Tuesday, December 27, 2005

Would-Be Real

We're heading towards it at the speed of at least 300 km/h bent forward with no helmets on. We can't really see it, we're too busy looking at the scenery, imagining the possibilities, and of course it's right there under our noses. Why would we look?

You know the worst thing for a kid in a toy store? He can't have it all. He can't buy it all and his parents won't let him have it so all he can ever do is walk around and look at all those things he could be playing with and never will. He's restricted. It's not that he doesn't have the means to play with them, even. He's got arms, hands, fingers and a brain, but there's something in the way.

Sooner or later that's how games will feel to us, and I'm starting to feel it already. If you haven't quite caught up with me (I don't blame you) I'm talking about input methods, or more specifically the traditional gamepad.

Games are coming to a point where physics and interactivity is so sophisticated that there's more you can do in a game than you can.. actually DO. Playing Half Life 2, I'm walking through a room with boxes on the floor, and I feel like a total elephant because I just can't seem to avoid kicking the boxes around when all I'm trying to do is walk around them. If I walk into a room with a set of chairs and a little table, I have to circle past them, I can't carefully place my foot between the chair and the table and get around it that way like I would in real life. I love the way developers are paying attention to details like that when the game is trying to convince me that I am in fact moving around in a real environment, but how am I supposed to keep believing in it when my interaction with it isn't more precise than Mario hopping on turtles? In fact, even less so. Oh and don't even get me started on mouse and keyboard, they're even more utterly incompetent in offering any kind of half-human interaction.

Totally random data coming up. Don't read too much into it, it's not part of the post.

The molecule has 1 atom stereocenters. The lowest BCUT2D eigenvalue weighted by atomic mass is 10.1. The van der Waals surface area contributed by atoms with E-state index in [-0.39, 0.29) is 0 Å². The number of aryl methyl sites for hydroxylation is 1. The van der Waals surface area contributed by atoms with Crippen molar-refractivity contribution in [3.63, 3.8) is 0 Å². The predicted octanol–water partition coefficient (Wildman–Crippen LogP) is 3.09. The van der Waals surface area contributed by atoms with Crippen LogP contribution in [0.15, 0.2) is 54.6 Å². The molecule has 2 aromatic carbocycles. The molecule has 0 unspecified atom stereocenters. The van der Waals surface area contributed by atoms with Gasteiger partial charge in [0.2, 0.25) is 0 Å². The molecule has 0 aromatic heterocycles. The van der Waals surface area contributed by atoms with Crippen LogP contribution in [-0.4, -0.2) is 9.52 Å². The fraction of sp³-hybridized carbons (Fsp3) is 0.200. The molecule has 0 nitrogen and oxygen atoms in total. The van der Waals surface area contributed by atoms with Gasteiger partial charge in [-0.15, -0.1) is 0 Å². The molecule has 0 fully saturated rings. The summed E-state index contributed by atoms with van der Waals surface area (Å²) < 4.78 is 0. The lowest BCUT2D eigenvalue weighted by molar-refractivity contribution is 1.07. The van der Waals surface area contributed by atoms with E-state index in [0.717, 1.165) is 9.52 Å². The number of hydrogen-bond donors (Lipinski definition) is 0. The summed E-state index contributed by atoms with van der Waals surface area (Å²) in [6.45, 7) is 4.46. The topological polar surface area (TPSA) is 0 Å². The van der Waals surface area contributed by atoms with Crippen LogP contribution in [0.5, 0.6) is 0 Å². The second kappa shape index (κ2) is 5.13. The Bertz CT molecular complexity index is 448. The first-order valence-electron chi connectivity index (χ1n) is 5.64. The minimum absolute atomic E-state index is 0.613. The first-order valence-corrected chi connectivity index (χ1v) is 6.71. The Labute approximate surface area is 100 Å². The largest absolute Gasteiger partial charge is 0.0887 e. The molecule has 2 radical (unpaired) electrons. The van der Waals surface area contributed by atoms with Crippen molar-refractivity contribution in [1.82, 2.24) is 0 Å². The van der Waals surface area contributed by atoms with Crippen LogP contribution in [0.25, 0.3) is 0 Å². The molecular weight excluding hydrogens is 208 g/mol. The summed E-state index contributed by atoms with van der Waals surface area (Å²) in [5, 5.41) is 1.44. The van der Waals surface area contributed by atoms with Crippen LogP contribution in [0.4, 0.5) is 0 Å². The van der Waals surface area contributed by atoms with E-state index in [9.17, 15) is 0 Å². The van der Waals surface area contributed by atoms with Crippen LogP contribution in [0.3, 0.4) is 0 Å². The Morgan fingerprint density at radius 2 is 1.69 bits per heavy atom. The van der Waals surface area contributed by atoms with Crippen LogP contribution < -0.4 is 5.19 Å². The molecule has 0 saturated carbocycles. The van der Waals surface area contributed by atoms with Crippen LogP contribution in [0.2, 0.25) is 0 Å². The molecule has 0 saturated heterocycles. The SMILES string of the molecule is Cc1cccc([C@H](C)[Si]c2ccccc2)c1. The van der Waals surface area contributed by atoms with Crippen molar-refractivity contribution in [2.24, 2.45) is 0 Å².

A normal gamepad today has about eight buttons and two sticks of which four are analogue to a point where they're USEFUL FOR ANALOGUE INPUT. Analogue face buttons are just stupid. With these I'm expected to have an experience that's close to or reminicent of reality (if that's what the game strives for) but to even begin to provide the precision I'm talking about, the controller would have to be completely devoted to just emulating human behavior.

I've never been a huge fan of the obsession with realism and I've sort of always failed to see the point of just trying to mimic something when the possibilities for creating something unique and brand new are so enormous. Even so, it didn't strike me until I realised that this is the only new generation in ages where gamepads are exactly the same. Games themselves won't just stop evolving and stop providing more believable surroundings, so soon the only thing making us doubt that we're actually participating in what plays out before us will be the inability to interact with it on that same level of sophistication.

Whenever I think about games I break them down to very simple pieces. I think the best way to create a game is through focus and through an idea that fuels itself, that rewards itself instead of neccessarily offering synthetic rewards. I'm old school and traditional like that I suppose. I think that those types of ideas will always work using today's input methods because they rely on something simple and doesn't try the cumbersome task of emulating and recreating the player in the environment. I think, however, that in order to let that kind of idea evolve and actually change, we can't just sit here with gamepads in hand and watch as environments in games take off without us. It's a worrying fact that the 360 pad is almost identical to the Xbox pad (even though it's purely sexual to hold and play with) when the current trend IS immersion and believability. That said, I'm not looking for lawnmower man type brain-jack stuff either.

In fact, I'm quite frankly not too bothered with the whole realism thing. I'll gladly keep rolling my Katamaris, because I don't really need to scratch my nose in game for that concept to work.

Thinking is good though, and I'll keep doing it. I hope you do, too.